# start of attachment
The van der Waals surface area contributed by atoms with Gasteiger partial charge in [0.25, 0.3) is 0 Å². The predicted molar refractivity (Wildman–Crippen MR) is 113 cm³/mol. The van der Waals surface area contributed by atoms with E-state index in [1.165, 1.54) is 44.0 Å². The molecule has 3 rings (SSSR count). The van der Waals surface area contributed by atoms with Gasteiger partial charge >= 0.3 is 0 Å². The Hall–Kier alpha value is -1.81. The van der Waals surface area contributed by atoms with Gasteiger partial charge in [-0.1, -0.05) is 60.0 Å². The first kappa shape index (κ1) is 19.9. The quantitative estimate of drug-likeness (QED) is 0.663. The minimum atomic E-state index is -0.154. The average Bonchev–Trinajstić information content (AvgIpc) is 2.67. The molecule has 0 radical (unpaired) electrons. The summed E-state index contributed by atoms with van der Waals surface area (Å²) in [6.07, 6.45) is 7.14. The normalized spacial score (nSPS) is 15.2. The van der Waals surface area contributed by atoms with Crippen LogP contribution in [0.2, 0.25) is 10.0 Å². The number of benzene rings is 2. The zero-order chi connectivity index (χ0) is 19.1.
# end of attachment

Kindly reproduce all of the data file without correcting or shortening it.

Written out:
The van der Waals surface area contributed by atoms with Gasteiger partial charge in [0.25, 0.3) is 0 Å². The predicted molar refractivity (Wildman–Crippen MR) is 113 cm³/mol. The van der Waals surface area contributed by atoms with E-state index in [1.165, 1.54) is 44.0 Å². The molecule has 3 rings (SSSR count). The van der Waals surface area contributed by atoms with Gasteiger partial charge >= 0.3 is 0 Å². The Hall–Kier alpha value is -1.81. The van der Waals surface area contributed by atoms with Gasteiger partial charge in [-0.1, -0.05) is 60.0 Å². The first kappa shape index (κ1) is 19.9. The quantitative estimate of drug-likeness (QED) is 0.663. The minimum atomic E-state index is -0.154. The average Bonchev–Trinajstić information content (AvgIpc) is 2.67. The molecule has 0 radical (unpaired) electrons. The summed E-state index contributed by atoms with van der Waals surface area (Å²) in [6.07, 6.45) is 7.14. The normalized spacial score (nSPS) is 15.2. The van der Waals surface area contributed by atoms with Crippen LogP contribution in [0.2, 0.25) is 10.0 Å². The number of benzene rings is 2. The zero-order chi connectivity index (χ0) is 19.1.